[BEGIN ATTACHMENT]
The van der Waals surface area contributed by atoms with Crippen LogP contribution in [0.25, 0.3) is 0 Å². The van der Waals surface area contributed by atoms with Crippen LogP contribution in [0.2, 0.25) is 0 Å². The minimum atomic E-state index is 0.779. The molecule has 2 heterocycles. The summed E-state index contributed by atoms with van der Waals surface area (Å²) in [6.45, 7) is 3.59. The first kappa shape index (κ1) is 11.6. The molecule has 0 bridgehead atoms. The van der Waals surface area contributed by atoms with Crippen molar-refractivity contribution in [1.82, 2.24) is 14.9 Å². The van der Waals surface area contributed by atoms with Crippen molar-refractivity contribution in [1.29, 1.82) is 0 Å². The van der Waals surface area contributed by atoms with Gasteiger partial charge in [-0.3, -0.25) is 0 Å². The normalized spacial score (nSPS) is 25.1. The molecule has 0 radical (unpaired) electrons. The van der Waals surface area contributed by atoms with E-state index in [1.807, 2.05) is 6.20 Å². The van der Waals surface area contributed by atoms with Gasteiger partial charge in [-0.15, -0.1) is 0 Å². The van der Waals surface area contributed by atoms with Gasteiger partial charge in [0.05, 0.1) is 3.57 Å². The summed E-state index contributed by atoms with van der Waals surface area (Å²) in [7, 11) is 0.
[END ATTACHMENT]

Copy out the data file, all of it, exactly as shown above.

The van der Waals surface area contributed by atoms with Crippen LogP contribution in [0.25, 0.3) is 0 Å². The van der Waals surface area contributed by atoms with Crippen LogP contribution in [0.2, 0.25) is 0 Å². The minimum atomic E-state index is 0.779. The molecule has 2 heterocycles. The summed E-state index contributed by atoms with van der Waals surface area (Å²) in [6.45, 7) is 3.59. The first kappa shape index (κ1) is 11.6. The molecule has 0 bridgehead atoms. The van der Waals surface area contributed by atoms with Crippen molar-refractivity contribution in [1.82, 2.24) is 14.9 Å². The van der Waals surface area contributed by atoms with Crippen molar-refractivity contribution in [1.29, 1.82) is 0 Å². The van der Waals surface area contributed by atoms with Gasteiger partial charge in [-0.3, -0.25) is 0 Å². The normalized spacial score (nSPS) is 25.1. The molecule has 0 radical (unpaired) electrons. The van der Waals surface area contributed by atoms with E-state index in [1.807, 2.05) is 6.20 Å². The van der Waals surface area contributed by atoms with Gasteiger partial charge in [-0.15, -0.1) is 0 Å². The van der Waals surface area contributed by atoms with Gasteiger partial charge in [0.05, 0.1) is 3.57 Å². The summed E-state index contributed by atoms with van der Waals surface area (Å²) in [7, 11) is 0.